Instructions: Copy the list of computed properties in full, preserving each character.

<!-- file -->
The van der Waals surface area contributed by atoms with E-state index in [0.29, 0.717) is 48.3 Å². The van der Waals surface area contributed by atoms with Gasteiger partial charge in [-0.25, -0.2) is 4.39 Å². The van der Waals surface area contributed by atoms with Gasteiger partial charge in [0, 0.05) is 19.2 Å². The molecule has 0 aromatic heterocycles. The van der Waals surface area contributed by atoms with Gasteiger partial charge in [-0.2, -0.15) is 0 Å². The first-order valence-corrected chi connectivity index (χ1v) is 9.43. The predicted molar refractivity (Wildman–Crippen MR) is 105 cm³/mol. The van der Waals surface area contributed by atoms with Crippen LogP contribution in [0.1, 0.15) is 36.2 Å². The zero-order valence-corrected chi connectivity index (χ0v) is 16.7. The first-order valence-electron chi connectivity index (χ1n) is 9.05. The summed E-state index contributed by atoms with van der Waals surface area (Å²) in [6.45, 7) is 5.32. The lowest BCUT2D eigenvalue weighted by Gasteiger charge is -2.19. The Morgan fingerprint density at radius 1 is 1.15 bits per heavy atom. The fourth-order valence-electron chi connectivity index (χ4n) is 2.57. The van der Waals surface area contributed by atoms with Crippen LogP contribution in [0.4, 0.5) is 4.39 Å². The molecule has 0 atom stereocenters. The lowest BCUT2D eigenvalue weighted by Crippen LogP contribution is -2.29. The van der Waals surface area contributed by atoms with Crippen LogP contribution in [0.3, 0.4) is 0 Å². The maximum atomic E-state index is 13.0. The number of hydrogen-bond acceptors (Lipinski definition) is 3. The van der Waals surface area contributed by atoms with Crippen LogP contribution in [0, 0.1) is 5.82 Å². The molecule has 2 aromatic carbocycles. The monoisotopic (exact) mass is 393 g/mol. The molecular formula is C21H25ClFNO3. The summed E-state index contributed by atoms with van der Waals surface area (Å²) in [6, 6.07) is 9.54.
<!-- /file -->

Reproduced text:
The van der Waals surface area contributed by atoms with E-state index in [0.29, 0.717) is 48.3 Å². The van der Waals surface area contributed by atoms with Gasteiger partial charge in [-0.25, -0.2) is 4.39 Å². The van der Waals surface area contributed by atoms with Gasteiger partial charge in [0, 0.05) is 19.2 Å². The molecule has 0 aromatic heterocycles. The van der Waals surface area contributed by atoms with Gasteiger partial charge in [-0.2, -0.15) is 0 Å². The first-order valence-corrected chi connectivity index (χ1v) is 9.43. The predicted molar refractivity (Wildman–Crippen MR) is 105 cm³/mol. The van der Waals surface area contributed by atoms with Crippen LogP contribution in [0.1, 0.15) is 36.2 Å². The zero-order valence-corrected chi connectivity index (χ0v) is 16.7. The first-order valence-electron chi connectivity index (χ1n) is 9.05. The summed E-state index contributed by atoms with van der Waals surface area (Å²) in [6.45, 7) is 5.32. The lowest BCUT2D eigenvalue weighted by Gasteiger charge is -2.19. The Morgan fingerprint density at radius 1 is 1.15 bits per heavy atom. The fourth-order valence-electron chi connectivity index (χ4n) is 2.57. The van der Waals surface area contributed by atoms with Crippen LogP contribution in [0.4, 0.5) is 4.39 Å². The molecule has 0 atom stereocenters. The lowest BCUT2D eigenvalue weighted by Crippen LogP contribution is -2.29. The van der Waals surface area contributed by atoms with Crippen LogP contribution in [0.3, 0.4) is 0 Å². The maximum atomic E-state index is 13.0. The number of hydrogen-bond acceptors (Lipinski definition) is 3. The van der Waals surface area contributed by atoms with Crippen LogP contribution in [0, 0.1) is 5.82 Å². The molecule has 2 aromatic carbocycles. The monoisotopic (exact) mass is 393 g/mol. The molecular formula is C21H25ClFNO3. The summed E-state index contributed by atoms with van der Waals surface area (Å²) in [6, 6.07) is 9.54.